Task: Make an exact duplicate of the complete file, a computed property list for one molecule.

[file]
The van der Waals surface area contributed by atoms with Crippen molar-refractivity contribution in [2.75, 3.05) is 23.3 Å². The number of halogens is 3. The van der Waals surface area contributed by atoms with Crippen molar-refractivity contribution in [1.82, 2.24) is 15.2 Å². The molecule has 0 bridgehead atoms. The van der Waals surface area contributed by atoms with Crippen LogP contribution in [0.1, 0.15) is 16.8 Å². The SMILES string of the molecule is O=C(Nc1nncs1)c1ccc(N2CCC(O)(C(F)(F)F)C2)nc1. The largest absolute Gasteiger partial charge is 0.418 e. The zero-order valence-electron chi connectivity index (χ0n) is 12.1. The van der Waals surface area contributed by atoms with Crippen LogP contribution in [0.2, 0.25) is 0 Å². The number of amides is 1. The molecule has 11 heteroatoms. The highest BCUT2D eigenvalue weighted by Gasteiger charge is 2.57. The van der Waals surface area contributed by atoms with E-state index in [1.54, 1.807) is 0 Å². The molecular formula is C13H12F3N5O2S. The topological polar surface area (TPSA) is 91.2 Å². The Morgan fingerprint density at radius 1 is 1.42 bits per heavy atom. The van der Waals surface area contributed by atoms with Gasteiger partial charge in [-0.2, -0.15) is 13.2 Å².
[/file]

The van der Waals surface area contributed by atoms with Crippen molar-refractivity contribution in [2.75, 3.05) is 23.3 Å². The number of halogens is 3. The van der Waals surface area contributed by atoms with Crippen molar-refractivity contribution in [1.82, 2.24) is 15.2 Å². The molecule has 0 bridgehead atoms. The van der Waals surface area contributed by atoms with Crippen LogP contribution in [0.1, 0.15) is 16.8 Å². The SMILES string of the molecule is O=C(Nc1nncs1)c1ccc(N2CCC(O)(C(F)(F)F)C2)nc1. The largest absolute Gasteiger partial charge is 0.418 e. The zero-order valence-electron chi connectivity index (χ0n) is 12.1. The van der Waals surface area contributed by atoms with Crippen LogP contribution in [0.2, 0.25) is 0 Å². The number of amides is 1. The molecule has 11 heteroatoms. The highest BCUT2D eigenvalue weighted by Gasteiger charge is 2.57. The van der Waals surface area contributed by atoms with E-state index in [1.54, 1.807) is 0 Å². The molecular formula is C13H12F3N5O2S. The topological polar surface area (TPSA) is 91.2 Å². The Morgan fingerprint density at radius 1 is 1.42 bits per heavy atom. The van der Waals surface area contributed by atoms with Gasteiger partial charge in [-0.2, -0.15) is 13.2 Å².